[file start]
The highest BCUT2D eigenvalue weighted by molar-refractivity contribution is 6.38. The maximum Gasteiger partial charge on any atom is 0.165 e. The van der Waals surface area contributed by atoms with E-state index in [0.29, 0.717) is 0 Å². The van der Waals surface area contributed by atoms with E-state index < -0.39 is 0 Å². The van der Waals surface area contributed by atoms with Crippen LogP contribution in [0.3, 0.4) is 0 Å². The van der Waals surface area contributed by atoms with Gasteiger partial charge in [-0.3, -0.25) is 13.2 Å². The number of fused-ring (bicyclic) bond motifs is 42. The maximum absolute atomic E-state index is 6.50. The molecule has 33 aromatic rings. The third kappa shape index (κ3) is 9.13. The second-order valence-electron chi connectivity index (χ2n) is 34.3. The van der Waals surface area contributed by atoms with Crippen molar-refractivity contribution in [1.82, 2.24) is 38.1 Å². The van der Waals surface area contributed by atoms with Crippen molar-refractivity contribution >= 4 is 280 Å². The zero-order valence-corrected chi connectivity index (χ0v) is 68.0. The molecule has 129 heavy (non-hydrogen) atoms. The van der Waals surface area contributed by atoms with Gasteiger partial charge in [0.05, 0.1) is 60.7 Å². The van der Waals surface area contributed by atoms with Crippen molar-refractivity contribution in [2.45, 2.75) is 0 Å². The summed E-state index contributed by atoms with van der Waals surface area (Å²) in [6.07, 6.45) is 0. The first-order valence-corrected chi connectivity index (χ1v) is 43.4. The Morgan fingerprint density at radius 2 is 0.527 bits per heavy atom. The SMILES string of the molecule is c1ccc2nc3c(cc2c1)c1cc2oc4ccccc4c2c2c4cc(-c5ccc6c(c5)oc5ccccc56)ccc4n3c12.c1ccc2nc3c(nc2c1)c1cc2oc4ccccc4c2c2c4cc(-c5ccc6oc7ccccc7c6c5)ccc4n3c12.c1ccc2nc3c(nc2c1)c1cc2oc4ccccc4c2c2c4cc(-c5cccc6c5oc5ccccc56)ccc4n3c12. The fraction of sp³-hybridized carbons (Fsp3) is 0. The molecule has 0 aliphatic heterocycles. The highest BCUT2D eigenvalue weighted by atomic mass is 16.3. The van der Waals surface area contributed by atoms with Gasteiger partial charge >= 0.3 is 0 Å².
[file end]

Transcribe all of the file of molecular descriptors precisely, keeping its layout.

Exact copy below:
The highest BCUT2D eigenvalue weighted by molar-refractivity contribution is 6.38. The maximum Gasteiger partial charge on any atom is 0.165 e. The van der Waals surface area contributed by atoms with E-state index in [0.29, 0.717) is 0 Å². The van der Waals surface area contributed by atoms with E-state index < -0.39 is 0 Å². The van der Waals surface area contributed by atoms with Crippen LogP contribution in [0.3, 0.4) is 0 Å². The van der Waals surface area contributed by atoms with Gasteiger partial charge in [-0.3, -0.25) is 13.2 Å². The number of fused-ring (bicyclic) bond motifs is 42. The maximum absolute atomic E-state index is 6.50. The molecule has 33 aromatic rings. The third kappa shape index (κ3) is 9.13. The second-order valence-electron chi connectivity index (χ2n) is 34.3. The van der Waals surface area contributed by atoms with Crippen molar-refractivity contribution in [1.82, 2.24) is 38.1 Å². The van der Waals surface area contributed by atoms with Crippen molar-refractivity contribution >= 4 is 280 Å². The zero-order valence-corrected chi connectivity index (χ0v) is 68.0. The molecule has 129 heavy (non-hydrogen) atoms. The van der Waals surface area contributed by atoms with Gasteiger partial charge in [0.05, 0.1) is 60.7 Å². The van der Waals surface area contributed by atoms with Crippen molar-refractivity contribution in [2.45, 2.75) is 0 Å². The summed E-state index contributed by atoms with van der Waals surface area (Å²) in [6.07, 6.45) is 0. The first-order valence-corrected chi connectivity index (χ1v) is 43.4. The Morgan fingerprint density at radius 2 is 0.527 bits per heavy atom. The SMILES string of the molecule is c1ccc2nc3c(cc2c1)c1cc2oc4ccccc4c2c2c4cc(-c5ccc6c(c5)oc5ccccc56)ccc4n3c12.c1ccc2nc3c(nc2c1)c1cc2oc4ccccc4c2c2c4cc(-c5ccc6oc7ccccc7c6c5)ccc4n3c12.c1ccc2nc3c(nc2c1)c1cc2oc4ccccc4c2c2c4cc(-c5cccc6c5oc5ccccc56)ccc4n3c12. The fraction of sp³-hybridized carbons (Fsp3) is 0. The molecule has 0 aliphatic heterocycles. The highest BCUT2D eigenvalue weighted by atomic mass is 16.3. The van der Waals surface area contributed by atoms with Gasteiger partial charge >= 0.3 is 0 Å².